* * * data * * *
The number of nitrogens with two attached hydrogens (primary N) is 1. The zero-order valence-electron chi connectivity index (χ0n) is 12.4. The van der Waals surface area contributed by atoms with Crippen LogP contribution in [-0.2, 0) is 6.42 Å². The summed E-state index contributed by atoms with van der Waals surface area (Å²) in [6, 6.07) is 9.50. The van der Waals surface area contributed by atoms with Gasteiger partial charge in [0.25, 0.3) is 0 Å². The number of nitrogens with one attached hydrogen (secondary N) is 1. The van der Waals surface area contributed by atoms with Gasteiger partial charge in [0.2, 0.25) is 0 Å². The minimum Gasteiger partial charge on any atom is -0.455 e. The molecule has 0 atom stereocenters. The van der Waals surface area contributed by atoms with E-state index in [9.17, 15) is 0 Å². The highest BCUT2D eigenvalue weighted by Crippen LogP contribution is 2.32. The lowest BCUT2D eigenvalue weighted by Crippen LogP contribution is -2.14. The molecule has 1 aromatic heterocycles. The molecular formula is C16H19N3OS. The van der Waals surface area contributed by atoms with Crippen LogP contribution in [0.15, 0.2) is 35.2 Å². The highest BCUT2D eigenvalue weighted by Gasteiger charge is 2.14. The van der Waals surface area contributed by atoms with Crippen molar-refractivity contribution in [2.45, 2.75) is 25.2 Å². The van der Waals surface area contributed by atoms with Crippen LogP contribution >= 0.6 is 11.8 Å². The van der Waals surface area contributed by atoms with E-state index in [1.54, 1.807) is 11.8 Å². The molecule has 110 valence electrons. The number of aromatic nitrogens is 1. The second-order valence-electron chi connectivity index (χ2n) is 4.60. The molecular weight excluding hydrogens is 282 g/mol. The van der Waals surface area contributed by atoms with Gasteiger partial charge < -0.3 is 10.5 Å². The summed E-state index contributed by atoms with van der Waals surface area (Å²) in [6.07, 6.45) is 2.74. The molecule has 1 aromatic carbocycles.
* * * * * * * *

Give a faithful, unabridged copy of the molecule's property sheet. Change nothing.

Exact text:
The number of nitrogens with two attached hydrogens (primary N) is 1. The zero-order valence-electron chi connectivity index (χ0n) is 12.4. The van der Waals surface area contributed by atoms with Crippen LogP contribution in [-0.2, 0) is 6.42 Å². The summed E-state index contributed by atoms with van der Waals surface area (Å²) in [6, 6.07) is 9.50. The van der Waals surface area contributed by atoms with Gasteiger partial charge in [0.25, 0.3) is 0 Å². The number of nitrogens with one attached hydrogen (secondary N) is 1. The van der Waals surface area contributed by atoms with Gasteiger partial charge in [0.2, 0.25) is 0 Å². The minimum Gasteiger partial charge on any atom is -0.455 e. The molecule has 0 atom stereocenters. The van der Waals surface area contributed by atoms with E-state index in [9.17, 15) is 0 Å². The highest BCUT2D eigenvalue weighted by Crippen LogP contribution is 2.32. The lowest BCUT2D eigenvalue weighted by Crippen LogP contribution is -2.14. The molecule has 1 aromatic heterocycles. The molecular formula is C16H19N3OS. The van der Waals surface area contributed by atoms with Crippen LogP contribution in [0.15, 0.2) is 35.2 Å². The highest BCUT2D eigenvalue weighted by Gasteiger charge is 2.14. The van der Waals surface area contributed by atoms with Crippen molar-refractivity contribution in [2.45, 2.75) is 25.2 Å². The van der Waals surface area contributed by atoms with Crippen LogP contribution >= 0.6 is 11.8 Å². The van der Waals surface area contributed by atoms with E-state index in [1.54, 1.807) is 11.8 Å². The molecule has 110 valence electrons. The number of aromatic nitrogens is 1. The second-order valence-electron chi connectivity index (χ2n) is 4.60. The molecular weight excluding hydrogens is 282 g/mol. The van der Waals surface area contributed by atoms with Gasteiger partial charge < -0.3 is 10.5 Å². The summed E-state index contributed by atoms with van der Waals surface area (Å²) in [6.07, 6.45) is 2.74. The molecule has 1 aromatic carbocycles.